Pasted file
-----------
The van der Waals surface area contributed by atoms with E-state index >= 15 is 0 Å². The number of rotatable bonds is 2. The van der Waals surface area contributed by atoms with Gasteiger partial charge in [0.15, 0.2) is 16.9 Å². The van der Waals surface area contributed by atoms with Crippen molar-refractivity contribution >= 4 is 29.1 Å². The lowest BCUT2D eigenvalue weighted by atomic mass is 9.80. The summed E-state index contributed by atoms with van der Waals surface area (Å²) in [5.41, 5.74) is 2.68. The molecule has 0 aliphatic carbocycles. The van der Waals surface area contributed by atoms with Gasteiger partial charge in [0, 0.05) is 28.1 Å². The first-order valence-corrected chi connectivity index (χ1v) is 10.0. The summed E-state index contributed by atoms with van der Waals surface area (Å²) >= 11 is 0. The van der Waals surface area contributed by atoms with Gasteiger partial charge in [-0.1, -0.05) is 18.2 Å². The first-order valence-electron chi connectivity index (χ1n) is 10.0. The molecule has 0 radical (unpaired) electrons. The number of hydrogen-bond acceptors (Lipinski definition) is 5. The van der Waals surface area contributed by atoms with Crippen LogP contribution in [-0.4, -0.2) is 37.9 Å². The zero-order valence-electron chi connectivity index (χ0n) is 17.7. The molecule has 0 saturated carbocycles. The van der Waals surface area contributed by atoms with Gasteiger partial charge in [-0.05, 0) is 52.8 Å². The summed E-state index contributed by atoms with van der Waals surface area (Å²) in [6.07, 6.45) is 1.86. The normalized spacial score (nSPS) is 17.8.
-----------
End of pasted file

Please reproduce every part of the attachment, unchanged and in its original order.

The van der Waals surface area contributed by atoms with E-state index >= 15 is 0 Å². The number of rotatable bonds is 2. The van der Waals surface area contributed by atoms with Gasteiger partial charge in [0.15, 0.2) is 16.9 Å². The van der Waals surface area contributed by atoms with Crippen molar-refractivity contribution >= 4 is 29.1 Å². The lowest BCUT2D eigenvalue weighted by atomic mass is 9.80. The summed E-state index contributed by atoms with van der Waals surface area (Å²) in [5.41, 5.74) is 2.68. The molecule has 0 aliphatic carbocycles. The van der Waals surface area contributed by atoms with Gasteiger partial charge in [0, 0.05) is 28.1 Å². The first-order valence-corrected chi connectivity index (χ1v) is 10.0. The summed E-state index contributed by atoms with van der Waals surface area (Å²) >= 11 is 0. The van der Waals surface area contributed by atoms with Gasteiger partial charge in [-0.1, -0.05) is 18.2 Å². The first-order valence-electron chi connectivity index (χ1n) is 10.0. The molecule has 0 radical (unpaired) electrons. The number of hydrogen-bond acceptors (Lipinski definition) is 5. The van der Waals surface area contributed by atoms with Crippen LogP contribution in [-0.4, -0.2) is 37.9 Å². The zero-order valence-electron chi connectivity index (χ0n) is 17.7. The molecule has 0 saturated carbocycles. The van der Waals surface area contributed by atoms with Gasteiger partial charge in [-0.05, 0) is 52.8 Å². The summed E-state index contributed by atoms with van der Waals surface area (Å²) in [6.07, 6.45) is 1.86. The normalized spacial score (nSPS) is 17.8.